Not a Lexis+ subscriber? Try it out for free.
LexisNexis® CLE On-Demand features premium content from partners like American Law Institute Continuing Legal Education and Pozner & Dodd. Choose from a broad listing of topics suited for law firms, corporate legal departments, and government entities. Individual courses and subscriptions available.
LOS ANGELES — (Mealey’s) A federal judge in California on Dec. 6 granted final approval of a record-setting $500 million securities class action settlement in three related actions against Countrywide Financial Corp. for misrepresenting the investment qualify of mortgage-backed securities (MBS) it offered to investors (David H. Luther v. Countrywide Financial Corp., No. 12-5125; Western Conference of Teamsters Pension Plan v. Countrywide Financial Corp., No. 12-5122; and Maine State Retirement System v. Countrywide Financial Corp., No. 10-0302, C.D. Calif.; See April 2013, Page 6).
U.S. Judge Marianna R. Pfaelzer of the Central District of California granted final approval of the settlement, ruling that it met the Federal Rule of Civil Procedure 23(a) requirements for numerosity, commonality, typicality and adequacy, as well as the Rule 23(b)(3) requirements and the Rule 23e(2) requirements that the settlement be fair, reasonable and adequate.
Under the terms of the settlement, Countrywide will pay $500 million, plus interest, to investors on claims that it and several of its related entities misrepresented the investment quality of 429 MBS it offered, as well as an attorneys’ fee award of $85 million, representing 17 percent of the total settlement, and nearly $3 million in litigation expenses.
Judge Pfaelzer rejected the objections of two groups of investors, the Federal Deposit Insurance Corp., as receiver for 19 failed banks, and 16 collateralized debt obligation entities and other institutional investors.
In David H. Luther v. Countrywide Financial Corp. (See December 2011, Page 12), shareholder David H. Luther filed his class action lawsuit in the Los Angeles County Superior Court on behalf of all purchasers of Countrywide Home Loans Servicing LP common stock from January 2005 to June 2007. He alleged that Countrywide, its subsidiaries, executive officers and third-party investment banks violated Sections 11, 12(a)(2) and 15 of the Securities Act by issuing a series of false and misleading statements with regard to certain information about the underlying mortgages and borrowers of those mortgages for certain MBS.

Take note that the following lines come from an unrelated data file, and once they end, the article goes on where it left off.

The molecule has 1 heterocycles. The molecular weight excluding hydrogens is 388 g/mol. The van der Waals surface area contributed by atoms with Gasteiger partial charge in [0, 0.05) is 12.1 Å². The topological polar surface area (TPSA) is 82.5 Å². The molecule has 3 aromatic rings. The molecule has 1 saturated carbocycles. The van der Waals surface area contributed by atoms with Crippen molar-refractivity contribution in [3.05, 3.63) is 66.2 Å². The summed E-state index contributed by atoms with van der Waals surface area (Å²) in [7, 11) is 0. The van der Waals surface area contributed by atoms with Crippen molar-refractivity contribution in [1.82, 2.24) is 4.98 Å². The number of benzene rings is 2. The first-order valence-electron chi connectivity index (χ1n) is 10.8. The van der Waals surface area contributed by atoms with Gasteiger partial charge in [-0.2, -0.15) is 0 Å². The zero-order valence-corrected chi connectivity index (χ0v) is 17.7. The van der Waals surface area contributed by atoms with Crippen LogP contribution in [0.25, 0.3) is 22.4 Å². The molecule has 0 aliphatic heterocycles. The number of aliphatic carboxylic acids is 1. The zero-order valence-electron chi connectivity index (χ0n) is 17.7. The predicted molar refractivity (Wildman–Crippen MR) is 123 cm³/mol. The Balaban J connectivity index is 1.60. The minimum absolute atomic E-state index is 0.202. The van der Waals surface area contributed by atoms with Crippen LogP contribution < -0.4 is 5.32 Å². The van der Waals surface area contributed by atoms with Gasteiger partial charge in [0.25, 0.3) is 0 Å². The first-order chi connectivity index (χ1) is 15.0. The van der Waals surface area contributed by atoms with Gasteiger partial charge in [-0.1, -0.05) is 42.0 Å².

On Dec. 14, 2007, the defendants removed the action to the District Court. Luther moved to remand the action to the state court on Jan. 10, 2008. Judge Pfaelzer granted Luther’s motion, ruling that the Class Action Fairness Act (CAFA) does not trump Section 22(e) of the Securities Act, which prohibits claims filed in state court that arise under the act from being removed to federal court. The defendants then appealed to the Ninth Circuit U.S. Court of Appeals, which affirmed.
Upon remand, the defendants demurred, contending that the trial court lacked jurisdiction under the Securities Act, as amended by the Securities Litigation Uniform Standards Act (SLUSA) in 1998.
The trial court agreed, and lead plaintiffs State of Vermont Employee Pension Funds, Maine State Retirement System, Pension Trust Fund for Operating Engineers, Washington State Plumbing and Pipefitting Pension Trust and Mashreq Bank appealed to the Second District California Court of Appeal, Division 5, which reversed, holding that the amended language of the Securities Act does not preempt the lead plaintiffs from bringing their claims in the state court, stating that “[w]e ‘do not read statutes in little bites,’ and cannot endorse such a limited reading of section 77v” of the Securities Act.
The appellate court denied the defendants’ motion for rehearing on June 17, and the California Supreme Court denied review on Sept. 14.
The defendants then filed a petition for writ of certiorari in the Supreme Court, which denied review on Dec. 5, 2011.
In addition to Luther, shareholders in Western Conference of Teamsters Pension Plan v. Countrywide Financial Corp. and Maine State Retirement System v. Countrywide Financial Corp. are also subject to the terms of the settlement.
The lead plaintiffs in Luther and Western Conference of Teamsters are represented by Spencer A. Burkholz, Thomas E. Egler, Scott H. Saham, Nathan R. Lindell and Ashley M. Robinson of Robbins Geller Rudman & Dowd in San Diego and Andrew L. Zivitz, Sharan Nirmul, Kimberly Justice and Jennifer L. Joost of Kessler Topaz Meltzer & Check in Radnor, Pa.
The lead plaintiffs in Maine State Retirement System are represented by Michael Goldberg and Lionel Z. Glancy of Glancy Binkow & Goldberg in Los Angeles; Steven J. Toll, Julie Goldsmith Reiser and Joshua S. Devore of Cohen Milstein Sellers & Toll in Washington, D.C.; Joel P. Laitman, Christopher Lometti, Richard Speirs and Daniel B. Rehns of Cohen Milstein Sellers & Toll in New York; and Ira M. Press and Randall K. Berger of Kirby McInerney in New York.
The Countrywide defendants are represented by Brian E Pastuszenski, Inez H. Friedman-Boyce, Brian C. Devine and Michele E. Connolly of Goodwin Procter in Boston and John O. Farley of Goodwin Procter in Los Angeles.
Mealey's is now available in eBook format!
For more information about LexisNexis products and solutions connect with us through our